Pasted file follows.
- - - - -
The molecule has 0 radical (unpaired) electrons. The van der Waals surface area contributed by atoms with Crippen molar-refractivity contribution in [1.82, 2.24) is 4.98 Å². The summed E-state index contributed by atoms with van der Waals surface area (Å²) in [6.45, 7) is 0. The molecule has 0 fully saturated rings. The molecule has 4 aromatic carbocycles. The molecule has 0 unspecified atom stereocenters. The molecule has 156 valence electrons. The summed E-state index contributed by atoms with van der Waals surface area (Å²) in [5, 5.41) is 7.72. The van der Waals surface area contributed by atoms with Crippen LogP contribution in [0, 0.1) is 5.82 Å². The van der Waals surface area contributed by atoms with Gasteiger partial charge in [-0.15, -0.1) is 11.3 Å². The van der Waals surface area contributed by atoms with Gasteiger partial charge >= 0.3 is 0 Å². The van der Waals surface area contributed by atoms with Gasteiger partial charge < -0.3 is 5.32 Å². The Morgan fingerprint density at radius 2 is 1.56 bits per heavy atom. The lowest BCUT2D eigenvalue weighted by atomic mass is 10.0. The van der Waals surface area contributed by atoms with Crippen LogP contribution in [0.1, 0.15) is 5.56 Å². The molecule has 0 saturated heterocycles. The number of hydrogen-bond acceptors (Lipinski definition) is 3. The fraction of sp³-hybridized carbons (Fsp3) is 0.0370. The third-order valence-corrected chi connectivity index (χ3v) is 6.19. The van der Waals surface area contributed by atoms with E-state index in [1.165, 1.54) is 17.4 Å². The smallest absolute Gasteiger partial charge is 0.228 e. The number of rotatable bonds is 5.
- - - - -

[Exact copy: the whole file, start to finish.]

The molecule has 0 radical (unpaired) electrons. The van der Waals surface area contributed by atoms with Crippen molar-refractivity contribution in [1.82, 2.24) is 4.98 Å². The summed E-state index contributed by atoms with van der Waals surface area (Å²) in [6.45, 7) is 0. The molecule has 0 fully saturated rings. The molecule has 4 aromatic carbocycles. The molecule has 0 unspecified atom stereocenters. The molecule has 156 valence electrons. The summed E-state index contributed by atoms with van der Waals surface area (Å²) in [5, 5.41) is 7.72. The van der Waals surface area contributed by atoms with Crippen LogP contribution in [0, 0.1) is 5.82 Å². The van der Waals surface area contributed by atoms with Gasteiger partial charge in [-0.15, -0.1) is 11.3 Å². The van der Waals surface area contributed by atoms with Gasteiger partial charge >= 0.3 is 0 Å². The van der Waals surface area contributed by atoms with Gasteiger partial charge < -0.3 is 5.32 Å². The Morgan fingerprint density at radius 2 is 1.56 bits per heavy atom. The lowest BCUT2D eigenvalue weighted by atomic mass is 10.0. The van der Waals surface area contributed by atoms with Crippen LogP contribution in [0.1, 0.15) is 5.56 Å². The molecule has 0 saturated heterocycles. The number of hydrogen-bond acceptors (Lipinski definition) is 3. The fraction of sp³-hybridized carbons (Fsp3) is 0.0370. The third-order valence-corrected chi connectivity index (χ3v) is 6.19. The van der Waals surface area contributed by atoms with E-state index in [1.165, 1.54) is 17.4 Å². The smallest absolute Gasteiger partial charge is 0.228 e. The number of rotatable bonds is 5.